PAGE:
When business owners begin thinking about transitioning into retirement or leaving the company for a position elsewhere, they should be focusing on how they address the needs of two key groups—shareholders and stakeholders.
Shareholders are people or corporations who own part of the business through stocks or equity. Stakeholders are those interested in the performance of a business for reasons beyond stock performance Shareholders are always stakeholders in a business, but stakeholders aren’t always shareholders. For example, employees, customers, vendors and children of business owners could be stakeholders despite holding no equity or stock.
Informing both those groups and listening to their feedback is similar, but we want to highlight a few differentiating factors to be proactive about and transparent to each of these critical groups. Executing a smooth transition is helped by foresight on protecting shareholders and stakeholders. If business owners bring astute preparation to their transition plans, everyone involved in the business will likely be more at ease once the successor takes the reins.
Be transparent with shareholders early on
“Identify the goals you want to share with shareholders early in the process,” says Amanda Vella, senior director, Business Advisory and transition consultant at ATB. “Shareholders own the business and need to be more onside with the transitions plans as soon as possible.”
Vella cautions business owners to hold off on informing other stakeholders, such as vendors and customers, about any concrete transition plans until all details are confirmed, and the date of that transition comes closer. “You don’t want those plans to get out into the marketplace until the deal has been closed, because the uncertainty around a transition could cause customers or employees to leave which could negatively impact the deal or even prevent it from closing,” she adds.
It’s a good idea to make sure communication flows freely between all the shareholders and the business owner. As a Deloitte report states, “Businesses of all types can help address these difficulties through the use of formalized governance structures that open the lines of communication,” which may require adding an advisory board to provide the business owner with guidance.
Once they are ready, business owners should also be open with stakeholders. It can be incredibly beneficial for owners to engage them as much as possible, provide them with information and solicit feedback on the transition plan.
Career transition advice for approaching customers, employees with transition plans
Employees are the lifeblood of any business, so owners shouldn’t keep them in the shadows too long about transition goals. According to the accounting firm Meaden & Moore, “Key employees must be confident and engaged even when they are not offered the prospect of ownership. And all employees have an important financial interest to the extent they are dependent upon the business for their livelihood.”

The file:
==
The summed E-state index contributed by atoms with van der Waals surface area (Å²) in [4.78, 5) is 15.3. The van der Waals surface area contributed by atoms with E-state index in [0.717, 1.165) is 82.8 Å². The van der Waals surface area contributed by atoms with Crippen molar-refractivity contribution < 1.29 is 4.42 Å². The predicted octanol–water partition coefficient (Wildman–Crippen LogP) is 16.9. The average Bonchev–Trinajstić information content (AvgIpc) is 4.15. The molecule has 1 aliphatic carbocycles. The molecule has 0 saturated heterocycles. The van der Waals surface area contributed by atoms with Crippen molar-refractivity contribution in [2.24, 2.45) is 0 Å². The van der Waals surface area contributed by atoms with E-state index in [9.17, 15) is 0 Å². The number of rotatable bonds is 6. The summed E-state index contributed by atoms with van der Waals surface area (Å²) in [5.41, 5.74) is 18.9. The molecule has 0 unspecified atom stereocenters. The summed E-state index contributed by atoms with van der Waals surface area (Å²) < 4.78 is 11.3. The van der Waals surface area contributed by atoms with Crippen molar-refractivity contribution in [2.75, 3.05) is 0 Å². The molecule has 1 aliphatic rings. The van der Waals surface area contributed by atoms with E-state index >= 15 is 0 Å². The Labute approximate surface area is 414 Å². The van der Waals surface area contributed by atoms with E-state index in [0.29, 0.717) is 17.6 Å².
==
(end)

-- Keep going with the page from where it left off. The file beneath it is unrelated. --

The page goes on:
“I highly recommend a compensation structure to keep KPIs in place,” says Vella, “whether those are sale or net income targets, and perhaps even make bonuses available once the transition is finalized.”
The Deloitte report echoes Vella, writing, “From a succession planning point of view, compensation strategies can help retain and encourage important company leaders who have an important future role to play, but who will not be owners.”
Strategic planning to address stakeholder needs should also turn to what vendors may want to hear from a business owner about to leave the company. Vendor relationships can have more impact on business performance than you might imagine. Vella says business owners might want to re-examine their supplier agreements, or draft new ones, to ensure no sections are nullified in the case of a successor taking over the business. This problem usually doesn’t crop up often if the agreement is made with the corporation, she adds, and is usually more of an issue in an asset deal when the legal corporation may stay with the seller.
The financial manager Karen Firestone, in a column in the Harvard Business Review points out the urgency behind ensuring vendors and clients are comfortable with the next executive in charge. “The closer you are to departure, the more you need to convince them that your colleagues are as good, if not better, than you,” she writes.
An effective transition will be inclusive and forward-thinking. Involving all stakeholders in the plan at some point helps to ensure no one is surprised or moving in different directions due to miscommunication.
Find out more about selling your business successfully with ATB’s Business Transition Guide. Want to talk some more? For tailored advice around business transition planning reach out to our Business Transition team at email@example.com
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